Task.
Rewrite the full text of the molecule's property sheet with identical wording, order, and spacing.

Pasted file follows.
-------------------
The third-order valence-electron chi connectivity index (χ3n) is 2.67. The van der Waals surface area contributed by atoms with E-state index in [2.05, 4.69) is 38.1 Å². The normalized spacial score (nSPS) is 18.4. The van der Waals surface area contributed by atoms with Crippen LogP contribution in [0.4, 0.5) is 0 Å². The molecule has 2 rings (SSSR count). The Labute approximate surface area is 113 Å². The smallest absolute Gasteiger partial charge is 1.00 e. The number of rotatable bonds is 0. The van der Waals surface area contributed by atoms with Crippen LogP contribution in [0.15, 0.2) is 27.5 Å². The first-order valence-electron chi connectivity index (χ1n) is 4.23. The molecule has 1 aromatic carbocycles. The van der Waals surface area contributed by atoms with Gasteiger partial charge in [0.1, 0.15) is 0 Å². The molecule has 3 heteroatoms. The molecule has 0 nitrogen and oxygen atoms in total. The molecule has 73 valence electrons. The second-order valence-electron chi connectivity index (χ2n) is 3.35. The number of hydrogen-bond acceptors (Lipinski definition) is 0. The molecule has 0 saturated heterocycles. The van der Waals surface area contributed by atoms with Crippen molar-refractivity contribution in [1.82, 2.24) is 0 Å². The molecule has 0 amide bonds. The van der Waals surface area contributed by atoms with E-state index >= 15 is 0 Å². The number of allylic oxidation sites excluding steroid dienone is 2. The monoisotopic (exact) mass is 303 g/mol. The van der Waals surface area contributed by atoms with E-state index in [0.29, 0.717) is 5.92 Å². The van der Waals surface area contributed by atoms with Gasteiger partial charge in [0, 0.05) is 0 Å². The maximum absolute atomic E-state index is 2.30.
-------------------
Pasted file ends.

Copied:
The third-order valence-electron chi connectivity index (χ3n) is 2.67. The van der Waals surface area contributed by atoms with E-state index in [2.05, 4.69) is 38.1 Å². The normalized spacial score (nSPS) is 18.4. The van der Waals surface area contributed by atoms with Crippen LogP contribution in [0.4, 0.5) is 0 Å². The molecule has 2 rings (SSSR count). The Labute approximate surface area is 113 Å². The smallest absolute Gasteiger partial charge is 1.00 e. The number of rotatable bonds is 0. The van der Waals surface area contributed by atoms with Crippen LogP contribution in [0.15, 0.2) is 27.5 Å². The first-order valence-electron chi connectivity index (χ1n) is 4.23. The molecule has 1 aromatic carbocycles. The van der Waals surface area contributed by atoms with Gasteiger partial charge in [0.1, 0.15) is 0 Å². The molecule has 3 heteroatoms. The molecule has 0 nitrogen and oxygen atoms in total. The molecule has 73 valence electrons. The second-order valence-electron chi connectivity index (χ2n) is 3.35. The number of hydrogen-bond acceptors (Lipinski definition) is 0. The molecule has 0 saturated heterocycles. The van der Waals surface area contributed by atoms with Crippen molar-refractivity contribution in [1.82, 2.24) is 0 Å². The molecule has 0 amide bonds. The van der Waals surface area contributed by atoms with E-state index >= 15 is 0 Å². The number of allylic oxidation sites excluding steroid dienone is 2. The monoisotopic (exact) mass is 303 g/mol. The van der Waals surface area contributed by atoms with E-state index in [0.29, 0.717) is 5.92 Å². The van der Waals surface area contributed by atoms with Gasteiger partial charge in [0, 0.05) is 0 Å². The maximum absolute atomic E-state index is 2.30.